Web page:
As time went on and localities continued to foot the bill without seeing any kind of tangible payoff, some members started to lose interest in the project.
Even Fitzpatrick, whose New Century Council pioneered the idea of regional industrial parks in Virginia, said he stopped going to Commerce Park planning meetings by 2008.
“I just said I’m not going to spend my time on anything that’s not going to benefit the organizations I’m supposed to be helping, and that clearly wasn’t going anywhere,” he said. “In many ways I do feel ownership in a way because I was part of the New Century Council. And I hate to see something that was so clear and understandable made so confusing.”
Wythe County had already withdrawn from the agreement in order to concentrate on developing its own industrial site. In 2011, Salem and Narrows both withdrew. That same year, Craig and Roanoke counties were “in negotiations” to get out, according to a 2011 report. As of yet neither has withdrawn.
“Really, it had more to do with the fact that budgets were tight, we don’t have as much staff as we used to have,” Salem City Manager Kevin Boggess said. “So we wanted to try to focus on some things that would have a better return for the time and money invested. Over the history of the Virginia’s First project … there really hadn’t been much return for the investment we had put in in man hours and dollars.”
More than a decade had passed since the Commerce Park started looking for tenants. Bopp said about 10 companies had visited the site over the years.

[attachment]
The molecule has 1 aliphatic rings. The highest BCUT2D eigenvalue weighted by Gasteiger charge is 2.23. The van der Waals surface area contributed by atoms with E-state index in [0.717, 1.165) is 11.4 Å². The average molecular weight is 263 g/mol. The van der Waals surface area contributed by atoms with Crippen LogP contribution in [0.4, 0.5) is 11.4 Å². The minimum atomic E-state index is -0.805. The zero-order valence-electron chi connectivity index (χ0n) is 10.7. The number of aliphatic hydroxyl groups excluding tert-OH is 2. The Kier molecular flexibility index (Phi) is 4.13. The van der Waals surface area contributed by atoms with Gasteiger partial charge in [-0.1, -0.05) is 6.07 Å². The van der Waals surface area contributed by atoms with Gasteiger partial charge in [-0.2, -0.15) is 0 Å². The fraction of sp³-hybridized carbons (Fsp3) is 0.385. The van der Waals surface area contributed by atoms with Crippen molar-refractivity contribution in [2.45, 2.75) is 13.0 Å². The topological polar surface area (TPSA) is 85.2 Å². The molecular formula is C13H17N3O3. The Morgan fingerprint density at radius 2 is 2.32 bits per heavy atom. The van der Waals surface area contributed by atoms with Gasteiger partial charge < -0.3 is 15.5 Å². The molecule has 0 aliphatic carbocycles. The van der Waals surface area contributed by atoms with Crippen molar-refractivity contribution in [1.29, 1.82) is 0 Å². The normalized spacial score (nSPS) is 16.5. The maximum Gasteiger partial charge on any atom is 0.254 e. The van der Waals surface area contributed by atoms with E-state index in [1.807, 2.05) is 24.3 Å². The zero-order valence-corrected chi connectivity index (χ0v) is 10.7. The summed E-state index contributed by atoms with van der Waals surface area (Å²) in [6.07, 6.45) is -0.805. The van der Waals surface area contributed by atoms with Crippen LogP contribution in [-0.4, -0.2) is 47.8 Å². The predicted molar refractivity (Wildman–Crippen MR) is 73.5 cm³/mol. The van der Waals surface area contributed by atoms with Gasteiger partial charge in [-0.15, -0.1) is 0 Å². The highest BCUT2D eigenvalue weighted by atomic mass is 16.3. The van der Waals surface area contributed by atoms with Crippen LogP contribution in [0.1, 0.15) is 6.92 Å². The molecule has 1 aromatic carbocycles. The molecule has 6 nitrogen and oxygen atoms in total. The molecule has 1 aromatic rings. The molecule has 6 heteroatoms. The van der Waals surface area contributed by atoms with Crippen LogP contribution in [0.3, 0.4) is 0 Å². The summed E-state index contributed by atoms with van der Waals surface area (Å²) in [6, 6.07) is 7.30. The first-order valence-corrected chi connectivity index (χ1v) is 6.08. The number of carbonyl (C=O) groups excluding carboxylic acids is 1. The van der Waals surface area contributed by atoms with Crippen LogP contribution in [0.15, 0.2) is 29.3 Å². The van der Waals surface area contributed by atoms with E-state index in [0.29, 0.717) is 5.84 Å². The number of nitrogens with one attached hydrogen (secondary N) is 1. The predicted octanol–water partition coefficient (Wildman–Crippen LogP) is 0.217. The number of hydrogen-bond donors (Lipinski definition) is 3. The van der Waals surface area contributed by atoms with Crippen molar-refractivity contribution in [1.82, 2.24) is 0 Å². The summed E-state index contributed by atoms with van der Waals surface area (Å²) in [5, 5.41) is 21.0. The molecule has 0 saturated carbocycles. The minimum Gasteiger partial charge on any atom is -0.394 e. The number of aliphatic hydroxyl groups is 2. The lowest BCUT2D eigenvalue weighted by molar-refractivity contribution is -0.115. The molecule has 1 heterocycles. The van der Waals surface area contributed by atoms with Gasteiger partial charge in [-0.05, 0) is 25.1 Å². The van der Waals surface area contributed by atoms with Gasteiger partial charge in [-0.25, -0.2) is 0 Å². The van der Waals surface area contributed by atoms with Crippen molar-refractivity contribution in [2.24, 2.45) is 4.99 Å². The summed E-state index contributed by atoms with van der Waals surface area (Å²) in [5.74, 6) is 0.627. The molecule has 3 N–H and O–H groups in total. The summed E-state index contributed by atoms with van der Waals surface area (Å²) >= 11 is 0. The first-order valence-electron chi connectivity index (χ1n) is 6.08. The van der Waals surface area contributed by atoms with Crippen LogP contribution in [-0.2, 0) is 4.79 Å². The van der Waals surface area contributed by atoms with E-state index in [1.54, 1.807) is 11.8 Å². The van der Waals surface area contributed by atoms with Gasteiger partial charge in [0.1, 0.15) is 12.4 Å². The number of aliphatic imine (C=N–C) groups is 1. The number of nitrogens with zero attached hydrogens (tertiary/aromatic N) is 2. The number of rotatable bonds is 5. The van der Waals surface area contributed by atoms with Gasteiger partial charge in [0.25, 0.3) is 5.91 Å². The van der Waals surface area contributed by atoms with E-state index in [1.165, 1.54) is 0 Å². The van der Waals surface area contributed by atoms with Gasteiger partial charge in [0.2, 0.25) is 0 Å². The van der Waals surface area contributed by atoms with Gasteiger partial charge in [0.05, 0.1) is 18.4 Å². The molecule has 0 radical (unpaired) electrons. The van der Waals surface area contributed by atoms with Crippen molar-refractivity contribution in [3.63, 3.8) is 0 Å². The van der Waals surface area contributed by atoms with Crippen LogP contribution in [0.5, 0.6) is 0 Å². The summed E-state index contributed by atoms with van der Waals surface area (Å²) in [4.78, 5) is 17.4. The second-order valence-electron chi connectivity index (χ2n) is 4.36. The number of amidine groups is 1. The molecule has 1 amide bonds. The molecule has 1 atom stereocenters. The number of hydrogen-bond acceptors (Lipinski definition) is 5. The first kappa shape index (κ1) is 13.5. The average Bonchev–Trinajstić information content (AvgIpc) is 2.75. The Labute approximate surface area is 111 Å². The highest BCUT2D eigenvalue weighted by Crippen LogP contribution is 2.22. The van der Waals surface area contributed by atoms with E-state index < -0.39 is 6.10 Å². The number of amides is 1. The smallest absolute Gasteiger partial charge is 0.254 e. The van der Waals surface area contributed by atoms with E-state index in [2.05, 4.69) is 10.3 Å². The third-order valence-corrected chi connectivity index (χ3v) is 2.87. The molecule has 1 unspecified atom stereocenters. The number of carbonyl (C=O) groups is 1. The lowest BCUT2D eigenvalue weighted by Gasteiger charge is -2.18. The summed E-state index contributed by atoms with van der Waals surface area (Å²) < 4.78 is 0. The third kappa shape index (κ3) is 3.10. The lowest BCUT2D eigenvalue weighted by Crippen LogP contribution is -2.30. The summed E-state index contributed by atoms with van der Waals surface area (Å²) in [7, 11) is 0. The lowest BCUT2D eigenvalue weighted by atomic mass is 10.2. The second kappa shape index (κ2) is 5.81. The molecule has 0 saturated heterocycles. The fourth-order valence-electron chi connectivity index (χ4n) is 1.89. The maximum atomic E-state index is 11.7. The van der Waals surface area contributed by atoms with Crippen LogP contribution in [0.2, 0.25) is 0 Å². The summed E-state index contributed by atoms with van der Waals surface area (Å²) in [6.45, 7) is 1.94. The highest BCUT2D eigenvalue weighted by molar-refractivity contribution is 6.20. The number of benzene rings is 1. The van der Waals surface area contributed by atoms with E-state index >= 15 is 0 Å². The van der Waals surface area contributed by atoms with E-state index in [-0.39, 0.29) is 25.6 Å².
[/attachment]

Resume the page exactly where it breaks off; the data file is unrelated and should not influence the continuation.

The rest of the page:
It all served to raise what was looking like an increasingly appropriate question: Is it all worth it?
Virginia’s First commissioned a study to ask that very question in 2011. The final report obtained by The Roanoke Times tells the story of an industrial park that had experienced a decade of “disappointment.”
It cited an inappropriate original marketing strategy, insufficient infrastructure and lack of prolonged marketing efforts as the main drivers behind the project’s failure.
But in the end, the consultants recommended the group stick it out. According to the study, the money raised over the previous 10 years had finally addressed many of the infrastructure needs. With a new set of target industries, the park seemed ready for a tenant for the first time since it opened in 2002.
The participating localities accepted the study’s recommendations, hired a real estate broker to market the site and hit the reset button on the whole project.
Less than two years later, Red Sun Farms announced plans to become the park’s first tenant.